What’s Good? Jingle Jangle is extremely good—an instant classic, if you will. But its recent success has exposed two things about the world of holiday films: one, it’s way too white, and two, the classic Black Christmas movies that do exist (and are also very good) continue to get overlooked every damn holiday season.
Who It’s Good For: If you love Christmas movies, you have probably seen the ones that show up on every annual “Best Movies of The Season” list: A Christmas Story, Miracle on 34th Street, National Lampoon’s Christmas Vacation, It’s A Wonderful Life, and Home Alone to name a few. Listen, those are all solid movies. They’re also all movies with nary a Black person in sight. And then there are the rom-coms: The Family Stone, Love, Actually, The Holiday. Again, great movies. Again, the melanin is severely lacking or straight up missing. So, who are Jingle Jangle and other Black holiday movies good for?
First and foremost, they’re good for Black people. We’re done being cast aside like that one Auntie whose side dish offering always inexplicably has raisins in it (fine, it’s Drake— Aubrey is the Auntie). But these movies are also for anyone who wants some tidings of comfort and joy, and who is sick of seeing the same story play out with the same people. Hollywood needs to stop treating holiday movies starring Black people like they are a niche within a niche. The genre is already narrow enough.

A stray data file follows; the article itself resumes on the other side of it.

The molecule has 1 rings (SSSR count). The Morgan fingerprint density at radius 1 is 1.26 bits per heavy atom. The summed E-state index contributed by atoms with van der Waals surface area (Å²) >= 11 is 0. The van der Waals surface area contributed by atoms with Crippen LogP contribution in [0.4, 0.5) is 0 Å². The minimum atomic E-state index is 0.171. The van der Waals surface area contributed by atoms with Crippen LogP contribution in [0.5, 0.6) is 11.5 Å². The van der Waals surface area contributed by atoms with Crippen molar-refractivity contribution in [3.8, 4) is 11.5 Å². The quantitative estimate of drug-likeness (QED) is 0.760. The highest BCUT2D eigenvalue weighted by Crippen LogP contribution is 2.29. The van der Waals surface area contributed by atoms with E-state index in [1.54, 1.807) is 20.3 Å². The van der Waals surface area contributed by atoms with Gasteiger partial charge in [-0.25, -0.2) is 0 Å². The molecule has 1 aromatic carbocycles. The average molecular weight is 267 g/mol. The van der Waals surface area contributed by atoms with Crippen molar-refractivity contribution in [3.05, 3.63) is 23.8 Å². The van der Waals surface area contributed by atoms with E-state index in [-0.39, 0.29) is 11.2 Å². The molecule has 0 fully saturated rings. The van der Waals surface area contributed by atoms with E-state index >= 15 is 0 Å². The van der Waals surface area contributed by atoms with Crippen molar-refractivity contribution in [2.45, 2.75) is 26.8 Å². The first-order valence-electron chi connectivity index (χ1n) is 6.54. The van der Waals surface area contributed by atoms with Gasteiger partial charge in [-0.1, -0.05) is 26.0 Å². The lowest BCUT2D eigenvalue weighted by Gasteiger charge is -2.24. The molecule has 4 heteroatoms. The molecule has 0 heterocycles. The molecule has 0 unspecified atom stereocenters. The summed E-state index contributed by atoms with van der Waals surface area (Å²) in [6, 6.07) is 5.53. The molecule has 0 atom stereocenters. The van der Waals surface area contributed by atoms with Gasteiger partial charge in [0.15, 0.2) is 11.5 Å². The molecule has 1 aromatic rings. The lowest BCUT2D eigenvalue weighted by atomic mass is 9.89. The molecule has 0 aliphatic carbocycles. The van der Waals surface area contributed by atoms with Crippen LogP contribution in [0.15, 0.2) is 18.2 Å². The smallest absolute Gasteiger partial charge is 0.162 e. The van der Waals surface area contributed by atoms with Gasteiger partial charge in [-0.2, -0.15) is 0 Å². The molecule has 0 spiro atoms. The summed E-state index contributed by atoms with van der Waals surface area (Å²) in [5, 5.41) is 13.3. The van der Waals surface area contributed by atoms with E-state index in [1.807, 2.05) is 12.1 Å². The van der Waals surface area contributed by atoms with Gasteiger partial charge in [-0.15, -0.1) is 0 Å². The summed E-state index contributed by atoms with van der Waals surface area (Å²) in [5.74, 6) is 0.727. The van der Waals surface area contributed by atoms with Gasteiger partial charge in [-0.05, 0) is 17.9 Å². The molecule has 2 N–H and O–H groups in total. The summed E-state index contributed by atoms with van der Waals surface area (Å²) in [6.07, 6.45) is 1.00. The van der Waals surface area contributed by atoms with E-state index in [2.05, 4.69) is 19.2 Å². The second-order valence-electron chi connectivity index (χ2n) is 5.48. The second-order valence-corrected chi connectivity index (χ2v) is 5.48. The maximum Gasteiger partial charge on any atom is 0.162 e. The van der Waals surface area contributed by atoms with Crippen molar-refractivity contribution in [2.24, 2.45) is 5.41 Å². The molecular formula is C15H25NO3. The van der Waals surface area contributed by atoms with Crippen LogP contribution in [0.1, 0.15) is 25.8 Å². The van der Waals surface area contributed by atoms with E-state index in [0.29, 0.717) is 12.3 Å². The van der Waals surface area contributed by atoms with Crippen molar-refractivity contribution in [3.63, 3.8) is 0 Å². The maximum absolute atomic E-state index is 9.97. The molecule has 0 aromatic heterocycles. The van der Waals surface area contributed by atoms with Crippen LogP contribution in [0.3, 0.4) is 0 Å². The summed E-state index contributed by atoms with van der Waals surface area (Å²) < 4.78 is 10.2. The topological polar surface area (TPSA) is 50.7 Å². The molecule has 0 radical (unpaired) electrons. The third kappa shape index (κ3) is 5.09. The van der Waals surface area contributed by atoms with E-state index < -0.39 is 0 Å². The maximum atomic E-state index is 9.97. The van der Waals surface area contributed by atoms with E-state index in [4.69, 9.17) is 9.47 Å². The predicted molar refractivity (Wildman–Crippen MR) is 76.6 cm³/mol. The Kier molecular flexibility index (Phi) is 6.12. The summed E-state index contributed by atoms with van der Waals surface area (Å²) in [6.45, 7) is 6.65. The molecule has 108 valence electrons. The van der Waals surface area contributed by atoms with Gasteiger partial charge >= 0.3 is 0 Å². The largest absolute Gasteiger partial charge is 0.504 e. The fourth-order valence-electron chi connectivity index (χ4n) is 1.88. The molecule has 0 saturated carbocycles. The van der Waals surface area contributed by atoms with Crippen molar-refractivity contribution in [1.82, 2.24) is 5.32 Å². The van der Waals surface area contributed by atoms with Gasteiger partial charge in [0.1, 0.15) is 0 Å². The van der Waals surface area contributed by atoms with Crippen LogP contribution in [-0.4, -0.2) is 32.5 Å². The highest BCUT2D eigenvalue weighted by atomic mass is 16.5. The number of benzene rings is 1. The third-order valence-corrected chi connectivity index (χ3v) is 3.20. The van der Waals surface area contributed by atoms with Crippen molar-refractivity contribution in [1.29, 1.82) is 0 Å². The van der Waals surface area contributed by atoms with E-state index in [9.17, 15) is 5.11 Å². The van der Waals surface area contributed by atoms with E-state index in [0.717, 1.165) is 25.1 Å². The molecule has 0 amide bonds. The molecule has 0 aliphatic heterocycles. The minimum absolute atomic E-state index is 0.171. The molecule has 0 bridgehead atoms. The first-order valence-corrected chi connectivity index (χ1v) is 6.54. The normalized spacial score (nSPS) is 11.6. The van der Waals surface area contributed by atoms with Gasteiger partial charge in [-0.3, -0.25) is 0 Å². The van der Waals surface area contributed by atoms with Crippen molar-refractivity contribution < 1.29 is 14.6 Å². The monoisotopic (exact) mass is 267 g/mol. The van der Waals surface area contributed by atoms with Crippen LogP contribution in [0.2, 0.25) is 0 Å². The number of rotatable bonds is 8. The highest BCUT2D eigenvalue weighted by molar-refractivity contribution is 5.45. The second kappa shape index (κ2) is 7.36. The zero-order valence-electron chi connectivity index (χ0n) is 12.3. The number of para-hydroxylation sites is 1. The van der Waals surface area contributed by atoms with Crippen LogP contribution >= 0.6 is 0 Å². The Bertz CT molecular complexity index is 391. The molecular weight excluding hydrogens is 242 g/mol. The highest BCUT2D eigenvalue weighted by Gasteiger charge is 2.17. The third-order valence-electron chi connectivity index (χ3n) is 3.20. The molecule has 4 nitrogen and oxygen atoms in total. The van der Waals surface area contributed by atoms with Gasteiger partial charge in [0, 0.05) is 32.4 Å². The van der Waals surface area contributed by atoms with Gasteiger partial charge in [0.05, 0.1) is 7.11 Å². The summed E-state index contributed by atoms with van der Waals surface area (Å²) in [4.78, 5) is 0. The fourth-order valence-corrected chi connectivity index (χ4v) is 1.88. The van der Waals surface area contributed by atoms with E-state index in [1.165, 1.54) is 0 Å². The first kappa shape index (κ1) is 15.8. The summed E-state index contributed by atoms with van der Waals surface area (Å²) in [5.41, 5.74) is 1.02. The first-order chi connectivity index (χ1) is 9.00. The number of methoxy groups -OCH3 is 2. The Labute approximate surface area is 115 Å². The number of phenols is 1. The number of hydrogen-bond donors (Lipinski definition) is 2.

How Good Is It? I’m going to tell you all the ways Black people have bodied this genre, but let’s start with Jingle Jangle, which has no business being as good as it is. The movie reveals itself as a fun, sweet, magical fairytale early on, basically from the first words Phylicia Rashad says in the opening scene. It becomes a classic, oh-shit-this-is-brilliant, movie-musical masterpiece around the halfway mark when a snowball fight breaks out. The scene is unlike anything I have ever seen in a children’s movie about Christmas, and not just because it’s soundtracked by a Ghanaian artist Bisa Kdei, but because of the way it radiates Black joy. Journey Jangle (Madelen Mills) is pelting her grandpa Jeronicus Jangle (Forest Whitaker) with snowballs as they, and their friends, break out in dance to afrobeats. When those little girls hit the shaku shaku while Forest Thee Whitaker tried to keep up? My soul left my body. It was a spiritual viewing experience.